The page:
It is understandable that a grown, adult woman may reach for a drink at the end of a hard day or in celebration of some monumental event. Drinking is meant to be a social event and in moderation is typically not detrimental to one’s health. However, Skinny Girl cocktails have come up with a diet drink with a logo of a woman who nears the unrealistic proportions of Barbie and a slogan of “Drink like a lady.” I first noticed the ad after paying more attention to the ads in Cosmopolitan (the free online publication) on August 28th. I also have seen the Skinny Girl cocktails in the liquor stores. The target audience is obviously for women of age, particularly women who may be self conscious of their body shape or trying to lose or maintain weight, which is a large percentage of woman in today’s society. I followed the ad to the companies’ Facebook page to find a depiction of a woman wearing pearls and perfectly coifed hair, pulled together and drinking like a lady. The site also provides a guide of how to act like a lady which gives advice such as sensible shoes being five inch stilettos. The product does seem appealing because it gives off the idea that if you drink the cocktail you will be fun, sexy, and, well, a lady.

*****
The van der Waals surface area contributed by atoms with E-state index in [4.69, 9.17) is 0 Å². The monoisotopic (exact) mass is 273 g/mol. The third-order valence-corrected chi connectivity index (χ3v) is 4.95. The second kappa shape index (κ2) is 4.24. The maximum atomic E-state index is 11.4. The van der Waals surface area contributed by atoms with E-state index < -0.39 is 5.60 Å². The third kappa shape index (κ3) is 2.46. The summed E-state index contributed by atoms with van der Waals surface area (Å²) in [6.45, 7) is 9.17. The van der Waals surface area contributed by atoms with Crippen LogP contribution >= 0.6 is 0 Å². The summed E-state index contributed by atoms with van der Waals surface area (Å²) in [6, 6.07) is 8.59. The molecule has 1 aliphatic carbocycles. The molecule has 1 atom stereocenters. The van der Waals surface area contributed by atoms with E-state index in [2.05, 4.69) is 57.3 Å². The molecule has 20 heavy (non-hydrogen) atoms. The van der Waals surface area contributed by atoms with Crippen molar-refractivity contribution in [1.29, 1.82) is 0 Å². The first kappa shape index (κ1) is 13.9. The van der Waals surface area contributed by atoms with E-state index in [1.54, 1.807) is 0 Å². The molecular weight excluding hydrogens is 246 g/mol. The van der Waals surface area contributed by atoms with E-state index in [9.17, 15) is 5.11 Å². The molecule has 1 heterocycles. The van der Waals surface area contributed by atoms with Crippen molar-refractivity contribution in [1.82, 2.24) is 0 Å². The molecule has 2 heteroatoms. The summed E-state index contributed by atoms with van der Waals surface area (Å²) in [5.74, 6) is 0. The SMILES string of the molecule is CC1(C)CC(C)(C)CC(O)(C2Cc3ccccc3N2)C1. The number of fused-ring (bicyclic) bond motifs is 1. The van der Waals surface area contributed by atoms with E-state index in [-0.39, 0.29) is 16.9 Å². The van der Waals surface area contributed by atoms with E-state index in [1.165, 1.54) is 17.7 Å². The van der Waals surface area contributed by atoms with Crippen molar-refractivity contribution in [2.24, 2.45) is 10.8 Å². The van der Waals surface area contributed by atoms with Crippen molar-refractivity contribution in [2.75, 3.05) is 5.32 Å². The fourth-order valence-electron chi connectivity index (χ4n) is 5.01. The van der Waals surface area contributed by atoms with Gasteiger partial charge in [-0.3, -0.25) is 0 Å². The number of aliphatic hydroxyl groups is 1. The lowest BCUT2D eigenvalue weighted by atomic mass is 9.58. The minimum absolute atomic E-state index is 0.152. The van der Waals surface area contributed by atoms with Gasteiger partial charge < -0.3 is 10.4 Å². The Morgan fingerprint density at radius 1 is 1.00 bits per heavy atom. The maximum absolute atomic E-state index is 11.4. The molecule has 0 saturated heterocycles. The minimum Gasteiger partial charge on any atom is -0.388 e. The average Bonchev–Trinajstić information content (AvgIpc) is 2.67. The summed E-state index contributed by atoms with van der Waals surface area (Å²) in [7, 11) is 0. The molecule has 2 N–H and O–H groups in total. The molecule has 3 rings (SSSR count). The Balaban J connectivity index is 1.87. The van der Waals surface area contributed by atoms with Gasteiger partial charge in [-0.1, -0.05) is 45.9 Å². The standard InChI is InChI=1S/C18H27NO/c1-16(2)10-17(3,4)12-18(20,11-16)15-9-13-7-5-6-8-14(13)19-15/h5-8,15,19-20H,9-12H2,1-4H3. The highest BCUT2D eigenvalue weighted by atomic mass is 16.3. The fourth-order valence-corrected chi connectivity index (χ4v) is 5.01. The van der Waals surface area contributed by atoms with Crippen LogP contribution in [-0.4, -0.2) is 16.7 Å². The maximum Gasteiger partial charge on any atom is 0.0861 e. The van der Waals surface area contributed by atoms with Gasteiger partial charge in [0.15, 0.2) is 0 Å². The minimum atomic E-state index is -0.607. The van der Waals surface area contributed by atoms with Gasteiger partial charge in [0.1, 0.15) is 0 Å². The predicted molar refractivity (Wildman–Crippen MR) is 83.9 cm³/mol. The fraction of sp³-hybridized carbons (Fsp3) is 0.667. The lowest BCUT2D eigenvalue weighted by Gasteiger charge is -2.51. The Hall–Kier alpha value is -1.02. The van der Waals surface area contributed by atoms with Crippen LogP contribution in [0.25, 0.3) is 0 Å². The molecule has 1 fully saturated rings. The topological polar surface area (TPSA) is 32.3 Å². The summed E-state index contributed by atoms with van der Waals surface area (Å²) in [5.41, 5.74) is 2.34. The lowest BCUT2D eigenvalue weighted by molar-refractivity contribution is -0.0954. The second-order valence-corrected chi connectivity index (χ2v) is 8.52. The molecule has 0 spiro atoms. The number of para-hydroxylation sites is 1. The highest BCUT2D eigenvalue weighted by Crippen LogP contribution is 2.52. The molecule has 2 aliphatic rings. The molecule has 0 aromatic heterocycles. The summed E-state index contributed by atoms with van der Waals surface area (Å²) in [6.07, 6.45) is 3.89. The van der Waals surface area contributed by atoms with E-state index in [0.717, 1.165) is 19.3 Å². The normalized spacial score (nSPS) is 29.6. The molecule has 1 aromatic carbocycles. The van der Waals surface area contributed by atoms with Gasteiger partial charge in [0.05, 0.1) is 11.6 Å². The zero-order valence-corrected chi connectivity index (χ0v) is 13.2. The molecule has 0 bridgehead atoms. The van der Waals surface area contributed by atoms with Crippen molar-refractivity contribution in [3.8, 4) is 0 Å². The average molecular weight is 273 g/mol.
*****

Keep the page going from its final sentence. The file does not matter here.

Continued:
However, in my humble opinion, diet foods have no room in one’s pantry. All foods can fit into a diet with moderation and balance. The fact that this drink is low-calorie also brings up the suggestion that drinking more is just fine because of the fewer calories per drink which may actually lead some to drink more than they otherwise would. The term ‘skinny’ alone brings up images of super thin and unhealthy people. But this company uses it as if ‘skinny’ is the ideal and the only way women can be fun, sexy and ladies, which is not true. Women come in every shape and size, and I know it may be cliché, but true beauty comes from within. Their image of a woman with unrealistic curves may set an unrealistic ideal for women. I would like to see this company first of all remove the word skinny girl and perhaps use real girls instead. Second, I would like to see the image of the woman with the stick thin legs and large chest removed and replaced by perhaps a fuller figured woman or even better, no image at all in which can potentially try to mirror. By all means women deserve to have a cocktail but not one telling them they have to be skinny to be a lady.